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On the Waterfront contends for best all time

23 Aug


Marlon Brando is a heavyweight actor that delivers a championship caliber performance that paved the way for actors to see the perfect execution of “the method.” Elia Kazan directs this masterpiece about dockworker and muscle for the local mob Tony Malloy (Brando), who witnesses the murder of a fellow dockworker. Malloy struggles with his conscience after he engages in a relationship with Edie (Eva Marie Saint), the victim’s sister while his brother Charlie (Rod Steiger) pleads with him to look the other way and forget about it, or else become the next “accident.”

On the Waterfront is one of the most important pieces of art in the 20th century.  The film is as relevant now as it was sixty years ago. The actor, the character, and the story continues to inspire artists and audiences to fight the good fight and to do the right thing in spite of the consequences.  It is a contender for the best film all time.


Adam’s Grade: A+

Chuck’s Grade: A+


Young Frankenstein is a much different monster

20 Jun


Rarely can parodies transfer meaning from one generation to the next, but director Mel Brooks with the help of comedic actor Gene Wilder create one of the funniest films of all time. The 1974 film, Young Frankenstein balances satire with originality to transform the 1931 Universal classic horror film into a much different monster that makes audience laugh until hurts.

Dr. Frankenstein’s grandson (Wilder) inherits his grandfather’s castle begins conducting experiments with the help of his lab assistants Igor (Marty Feldman) and Inga (Teri Garr). The next thing you know, Dr. Frankenstein is screaming, “It’s alive!” and the creature (Peter Boyle) with the abnormal brain escapes.

Brooks and Wilder understand how to bring a good story back from the dead. Their attention to detail and their passion for the project separates them from the long list of ordinary comedic artists. Brook’s characters become part of pop culture and the film remains relevant to audiences forty years later.


Adam’s Grade: A+

Chuck’s Grade: A

Nuit Blanche (short film) breaks through

8 Jun


Director Arev Manoukian captures a moment in time that all hopeless romantics can appreciate. His black and white homage to finding love on the streets in Paris at night is a beautifully put together short film. The combination of slow-motion computer generated images and a powerful instrumental ballad smash the conventional approach to a love story with an amazing sequence between two strangers caught up in a special moment. Manoukian does not need words to communicate the power of attraction. His visual metaphors are long-lasting even though his film is over in four minutes.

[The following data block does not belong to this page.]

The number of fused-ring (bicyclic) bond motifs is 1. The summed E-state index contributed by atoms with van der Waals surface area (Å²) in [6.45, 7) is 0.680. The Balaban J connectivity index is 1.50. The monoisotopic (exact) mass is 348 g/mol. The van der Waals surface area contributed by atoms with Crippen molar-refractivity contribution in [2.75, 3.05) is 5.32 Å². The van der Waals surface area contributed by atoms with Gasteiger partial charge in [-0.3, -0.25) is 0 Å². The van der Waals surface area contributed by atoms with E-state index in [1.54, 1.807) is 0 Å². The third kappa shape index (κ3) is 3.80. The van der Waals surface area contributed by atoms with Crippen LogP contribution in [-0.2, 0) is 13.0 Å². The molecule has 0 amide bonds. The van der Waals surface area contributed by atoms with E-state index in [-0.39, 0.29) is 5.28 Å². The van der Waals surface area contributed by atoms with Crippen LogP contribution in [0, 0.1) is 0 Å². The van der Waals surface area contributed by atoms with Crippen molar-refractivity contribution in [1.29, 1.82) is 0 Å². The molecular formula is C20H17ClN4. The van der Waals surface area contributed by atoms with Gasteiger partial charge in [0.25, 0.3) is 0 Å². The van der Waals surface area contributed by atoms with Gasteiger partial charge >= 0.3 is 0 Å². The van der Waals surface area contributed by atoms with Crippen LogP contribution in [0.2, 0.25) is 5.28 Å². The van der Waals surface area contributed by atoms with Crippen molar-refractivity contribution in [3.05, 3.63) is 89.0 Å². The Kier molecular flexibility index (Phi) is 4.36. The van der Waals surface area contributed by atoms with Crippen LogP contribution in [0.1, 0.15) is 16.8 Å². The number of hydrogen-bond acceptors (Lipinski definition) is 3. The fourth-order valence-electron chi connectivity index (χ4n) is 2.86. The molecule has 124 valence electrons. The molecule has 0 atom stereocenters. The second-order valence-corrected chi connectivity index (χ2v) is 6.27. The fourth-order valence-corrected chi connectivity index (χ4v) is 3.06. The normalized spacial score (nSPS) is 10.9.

Chuck’s Grade: A

Adam’s Grade: A

Silent Beats (short film) taps into something great

30 Mar


In 2001, director Jon Chu’s taps into something great with a five-minute short film that takes on racism and people’s stereotypical assumptions about one another.  Silent Beats is a low-budget (400 dollars) black and white student film that mostly takes place in an Asian owned convenience store. The main character is a young African-American boy that enters the store to pick up a couple of things. The Asian store owner and an elderly Caucasian women profile him while the young man, also has his own set of preconceived notions about these two adult characters. The subtext is powerful and throughout the film the sound of a tap dancer is heard. This auditory effect is the backbone of the film and the creative force that lifts the performances to another level. Silent Beats is only the prelude to Chu’s affinity for dance oriented projects that I have come to appreciate for his ability to capture the passion of contemporary dance on film.


Chuck’s Grade: A-

Adam’s Grade: A-

Doodlebug turns on itself

23 Mar


Christopher Nolan has become one of the most popular directors in the world with his Batman trilogy and success of his thriller, Inception, but audiences can trace his affinity for complex mind-bending material back to his black and white short film, Doodlebug. A man is tormented in his apartment by a mysterious pest. He attempts to flatten this pesky rodent with the heal of his shoe. The title reveals more to audiences than is first expected because the idea of a doodle continuing to move outward and growing with every turn is a powerful metaphor that Nolan cleverly explores. Doodlebug turns on itself and leaves audiences looking over their shoulders for their own doodlebugs.


Chuck’s Grade: A

Adam’s Grade: A

Sin City is a nice place to visit

22 Mar


Robert Rodriguez realizes Frank Miller’s dark and violent world of Sin City with a visually exciting film that truly captures the graphic novel’s aesthetic strengths. The combination of modern cinema technology and film noir storytelling successfully entertains audiences, even though at times the violence can be excessive for those unfamiliar with Miller and Rodriguez’s tastes.